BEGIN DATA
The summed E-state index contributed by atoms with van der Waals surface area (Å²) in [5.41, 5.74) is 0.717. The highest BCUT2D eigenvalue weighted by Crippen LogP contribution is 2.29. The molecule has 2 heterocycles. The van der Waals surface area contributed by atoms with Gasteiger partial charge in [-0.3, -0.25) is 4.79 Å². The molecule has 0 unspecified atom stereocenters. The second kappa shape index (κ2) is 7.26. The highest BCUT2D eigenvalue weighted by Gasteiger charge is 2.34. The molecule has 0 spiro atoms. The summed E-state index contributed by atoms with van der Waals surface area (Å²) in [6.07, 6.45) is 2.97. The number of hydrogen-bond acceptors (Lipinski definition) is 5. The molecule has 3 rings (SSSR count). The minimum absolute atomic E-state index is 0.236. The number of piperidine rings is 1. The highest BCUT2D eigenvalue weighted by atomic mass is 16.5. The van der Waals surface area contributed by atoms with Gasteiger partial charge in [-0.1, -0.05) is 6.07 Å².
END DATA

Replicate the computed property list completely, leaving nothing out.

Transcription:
The summed E-state index contributed by atoms with van der Waals surface area (Å²) in [5.41, 5.74) is 0.717. The highest BCUT2D eigenvalue weighted by Crippen LogP contribution is 2.29. The molecule has 2 heterocycles. The van der Waals surface area contributed by atoms with Gasteiger partial charge in [-0.3, -0.25) is 4.79 Å². The molecule has 0 unspecified atom stereocenters. The second kappa shape index (κ2) is 7.26. The highest BCUT2D eigenvalue weighted by Gasteiger charge is 2.34. The molecule has 0 spiro atoms. The summed E-state index contributed by atoms with van der Waals surface area (Å²) in [6.07, 6.45) is 2.97. The number of hydrogen-bond acceptors (Lipinski definition) is 5. The molecule has 3 rings (SSSR count). The minimum absolute atomic E-state index is 0.236. The number of piperidine rings is 1. The highest BCUT2D eigenvalue weighted by atomic mass is 16.5. The van der Waals surface area contributed by atoms with Gasteiger partial charge in [-0.1, -0.05) is 6.07 Å².